Phetchaburi doesn’t feature on many travellers’ bucket lists, though it’s often passed through en route between Bangkok and the beaches and islands of Southern Thailand. There’s plenty to keep you busy for a few days (or longer!) in Phetchaburi, with interesting caves, the biggest national park in Thailand, and these beautiful buildings.
Also referred to as Khao Wang (Palace Hill), Phra Nakhon Khiri Historical Park is a striking former royal palace complex. Split over three main hills, there are numerous buildings and structures with a blend of Thai, Chinese, Khmer, Sri Lankan, Indian, and European styles. The previous royal residence is a stunning Chinese-Portuguese building, and it sits atop the western hill. The ornate ceremonial hall, star-gazing observatory, the small royal temple of Wat Phra Kaeo, the maroon five-tiered pagoda of Phra Prang Daeng, and the white bell-shaped stupa of Phra That Chom Phet are other gorgeous highlights throughout the site.
The temple of Wat Yai Suwannaram dates back to the 1800s and is one of the most stunning religious buildings in Phetchaburi. A teak pavilion contains beautiful woodwork, decorative pillars, and striking murals. The window-free ordination hall has some of the country’s oldest murals inside and there’s also a Khmer-style pagoda and a wooden hall on stilts.
A fascinating ancient site, Wat Kamphaeng Laeng was built during the Khmer era. It originally served as a Hindu place of worship and was later changed to a Buddhist temple. There are four laterite towers and you can still see the remains of plasterwork Buddha statues that were added during the Ayutthaya Kingdom. In addition to the historic remains, the temple has been expanded and is still an active place of worship with everything that you’ve likely come to expect in a Thai Buddhist temple.
One of the most significant temples in Phetchaburi, Wat Mahathat Worawihan displays Khmer-era architectural designs and decorative features. The walls have attractive and highly detailed carvings that depict mythical creatures, spiritual beings, and religious objects. The main tower reaches 42 metres into the skies, visible from far and wide, and is surrounded by several smaller prangs and numerous statues of the Lord Buddha. Local lore says that the plaster-covered prangs contain sacred relics. The colourful roof tiles on the halls shimmer and glint in the sunlight and there are many details to admire.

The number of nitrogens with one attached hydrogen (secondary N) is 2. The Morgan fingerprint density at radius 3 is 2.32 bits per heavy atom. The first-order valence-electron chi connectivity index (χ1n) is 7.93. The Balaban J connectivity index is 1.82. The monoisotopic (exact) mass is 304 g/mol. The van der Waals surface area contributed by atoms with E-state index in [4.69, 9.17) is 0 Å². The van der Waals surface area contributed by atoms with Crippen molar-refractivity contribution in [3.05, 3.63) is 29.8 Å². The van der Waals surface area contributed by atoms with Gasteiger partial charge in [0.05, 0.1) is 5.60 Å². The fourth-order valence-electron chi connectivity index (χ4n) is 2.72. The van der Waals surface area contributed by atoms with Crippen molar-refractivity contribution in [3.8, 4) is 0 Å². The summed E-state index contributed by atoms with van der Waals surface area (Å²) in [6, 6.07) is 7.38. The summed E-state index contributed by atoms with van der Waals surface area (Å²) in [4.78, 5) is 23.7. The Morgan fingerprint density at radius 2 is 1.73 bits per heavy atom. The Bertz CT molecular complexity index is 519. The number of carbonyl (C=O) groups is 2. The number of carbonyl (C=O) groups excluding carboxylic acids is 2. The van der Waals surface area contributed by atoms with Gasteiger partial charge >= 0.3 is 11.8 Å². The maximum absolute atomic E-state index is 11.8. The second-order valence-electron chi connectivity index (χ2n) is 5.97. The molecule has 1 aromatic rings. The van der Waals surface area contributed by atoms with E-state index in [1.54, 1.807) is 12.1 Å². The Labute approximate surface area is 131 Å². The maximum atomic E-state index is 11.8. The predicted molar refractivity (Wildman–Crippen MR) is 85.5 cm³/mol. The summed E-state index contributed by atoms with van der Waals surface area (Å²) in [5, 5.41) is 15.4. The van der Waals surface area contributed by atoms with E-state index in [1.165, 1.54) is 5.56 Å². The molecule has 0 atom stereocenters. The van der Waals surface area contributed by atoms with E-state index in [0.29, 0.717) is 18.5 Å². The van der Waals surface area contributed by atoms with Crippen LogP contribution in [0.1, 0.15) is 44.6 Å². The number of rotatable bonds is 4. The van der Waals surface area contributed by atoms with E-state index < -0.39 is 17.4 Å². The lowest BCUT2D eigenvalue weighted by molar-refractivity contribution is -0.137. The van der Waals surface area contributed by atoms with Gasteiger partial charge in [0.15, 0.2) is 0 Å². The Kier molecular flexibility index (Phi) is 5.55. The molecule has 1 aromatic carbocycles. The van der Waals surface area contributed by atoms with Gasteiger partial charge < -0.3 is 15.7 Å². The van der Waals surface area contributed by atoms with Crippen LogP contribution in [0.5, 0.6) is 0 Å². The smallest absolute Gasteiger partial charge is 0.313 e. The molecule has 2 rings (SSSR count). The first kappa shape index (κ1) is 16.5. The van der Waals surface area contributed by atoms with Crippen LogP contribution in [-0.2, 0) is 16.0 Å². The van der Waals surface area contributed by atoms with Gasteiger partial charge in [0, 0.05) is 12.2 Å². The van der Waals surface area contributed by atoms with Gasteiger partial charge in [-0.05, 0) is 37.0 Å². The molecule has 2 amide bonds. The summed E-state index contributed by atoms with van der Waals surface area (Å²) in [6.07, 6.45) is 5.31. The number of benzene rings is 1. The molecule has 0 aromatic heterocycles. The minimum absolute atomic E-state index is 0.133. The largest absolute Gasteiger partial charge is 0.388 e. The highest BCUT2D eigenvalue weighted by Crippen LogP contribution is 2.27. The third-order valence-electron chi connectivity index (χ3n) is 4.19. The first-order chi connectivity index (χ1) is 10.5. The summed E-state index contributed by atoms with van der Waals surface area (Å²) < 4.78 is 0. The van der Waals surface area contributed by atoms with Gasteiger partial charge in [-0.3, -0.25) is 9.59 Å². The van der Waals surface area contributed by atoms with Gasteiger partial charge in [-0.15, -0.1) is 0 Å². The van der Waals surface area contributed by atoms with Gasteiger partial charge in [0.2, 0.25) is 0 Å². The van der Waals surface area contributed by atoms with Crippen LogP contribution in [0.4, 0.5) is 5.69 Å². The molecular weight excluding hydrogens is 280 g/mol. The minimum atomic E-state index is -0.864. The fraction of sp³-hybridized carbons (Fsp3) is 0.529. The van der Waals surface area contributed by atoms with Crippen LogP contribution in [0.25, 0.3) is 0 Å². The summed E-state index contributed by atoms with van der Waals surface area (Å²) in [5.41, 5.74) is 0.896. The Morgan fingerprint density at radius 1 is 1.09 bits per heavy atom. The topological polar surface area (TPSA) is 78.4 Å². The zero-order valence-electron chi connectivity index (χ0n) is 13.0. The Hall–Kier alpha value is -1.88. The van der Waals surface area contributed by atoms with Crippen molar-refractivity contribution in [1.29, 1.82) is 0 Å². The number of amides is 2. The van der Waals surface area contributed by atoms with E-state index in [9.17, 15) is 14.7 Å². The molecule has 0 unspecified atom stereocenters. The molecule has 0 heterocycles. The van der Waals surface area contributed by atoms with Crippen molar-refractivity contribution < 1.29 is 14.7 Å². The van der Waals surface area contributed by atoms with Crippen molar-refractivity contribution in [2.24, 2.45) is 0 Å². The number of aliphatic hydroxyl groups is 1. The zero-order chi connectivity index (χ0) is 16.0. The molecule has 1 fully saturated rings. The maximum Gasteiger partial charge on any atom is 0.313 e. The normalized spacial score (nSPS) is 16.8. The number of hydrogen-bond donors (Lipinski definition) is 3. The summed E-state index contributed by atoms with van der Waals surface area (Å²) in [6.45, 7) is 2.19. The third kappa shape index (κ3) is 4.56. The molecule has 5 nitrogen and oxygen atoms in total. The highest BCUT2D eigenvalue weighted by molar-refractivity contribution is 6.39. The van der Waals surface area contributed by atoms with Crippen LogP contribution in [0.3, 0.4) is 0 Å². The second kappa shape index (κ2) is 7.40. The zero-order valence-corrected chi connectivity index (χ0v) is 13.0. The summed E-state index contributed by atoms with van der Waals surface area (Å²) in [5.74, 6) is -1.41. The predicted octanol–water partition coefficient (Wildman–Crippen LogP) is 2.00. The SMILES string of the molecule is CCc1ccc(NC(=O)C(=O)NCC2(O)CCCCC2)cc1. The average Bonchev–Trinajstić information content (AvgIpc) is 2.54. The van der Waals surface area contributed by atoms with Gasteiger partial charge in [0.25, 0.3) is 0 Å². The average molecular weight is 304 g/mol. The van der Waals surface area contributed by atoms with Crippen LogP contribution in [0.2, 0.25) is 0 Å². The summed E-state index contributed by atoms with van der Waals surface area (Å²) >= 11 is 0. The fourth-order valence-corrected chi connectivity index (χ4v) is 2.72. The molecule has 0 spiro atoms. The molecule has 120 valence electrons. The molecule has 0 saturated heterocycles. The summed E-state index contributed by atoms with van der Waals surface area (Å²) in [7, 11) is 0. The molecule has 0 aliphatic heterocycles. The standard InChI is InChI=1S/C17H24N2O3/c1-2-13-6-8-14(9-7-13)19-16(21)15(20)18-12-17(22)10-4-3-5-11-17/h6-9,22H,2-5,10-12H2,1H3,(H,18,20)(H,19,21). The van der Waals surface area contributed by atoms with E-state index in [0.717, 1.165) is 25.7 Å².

Also known locally as Wat Phra Non (the Temple of the Sleeping Buddha), Wat Phra Phuttha Saiyat is an ancient temple believed to date back to the Ayutthaya period. The main feature is a long statue of a reclining Buddha, with the temple having been built around the statue to protect it from the elements. There are several chambers within the large statue, though they are now closed off.
Phra Ram Ratchaniwet, also known as Ban Puen Palace, is a decadent European-style building that was once used as a royal palace. Designed by a German architect, it vaguely resembles one of Germany’s lavish summer palaces. It features baroque and art nouveau styles, and the interiors are as elegant as the outside. Expect spiral staircases with attractive banisters made from teak, marble flooring, and exquisite tile work. The halls do, however, have a somewhat neglected feel about them, with just a smattering of antiques, furnishings, and statues to punctuate the open spaces. Surrounded by well-manicured grounds, the former palace is now within a military base.
Situated in the north of the province, close to the border with neighbouring Ratchaburi, Wat Kuti is filled with history. The ordination hall is built from teak wood and almost every surface is covered with exquisite carvings that tell the story of the Lord Buddha’s life. A seated Buddha image, flanked by two lions, stands in front of the entrance, and a golden pavilion has been erected over the wooden structure for conservation purposes.
Wat Khoi is an impressive sight, with a pale façade, golden spires, and details that make it look like it could have been taken from a fairytale. There are many interesting statues and stucco reliefs, and the greenery covered hill in the background adds to the visual splendour. The main hall, which displays almost perfect symmetry, is fairly small. It’s one of Phetchaburi’s more modern temples, though the traditional designs help to create a much older feeling.
A fantastic attraction for travellers interested in culture, anthropology, and history, the Thai Song Dam Cultural Centre offers a window into the world of one of Thailand’s ethnic groups. Also known as the Lao Song, the Thai Song Dam originally came from the border area between Laos and Vietnam. Having migrated to Thailand several centuries ago, Phetchaburi is now home to Thailand’s largest Thai Song Dam community. The complex showcases traditional buildings, which are distinctive to others found around Thailand. Buildings are filled with day-to-day items and you can also enjoy diverse cultural performances.
Located in the province’s seaside town of Cha-am, Mrigadayavan Palace has been carefully restored to show its previous splendour. Also sometimes known as The Palace of Love and Hope, the Thai name translates as The Land of Deer. The former royal palace was constructed in the 1920s by King Rama VI. It features three inter-connected complexes, each with a glorious throne room. The 16 European-like buildings are constructed from golden teak wood and all main areas offer terrific views of the sea.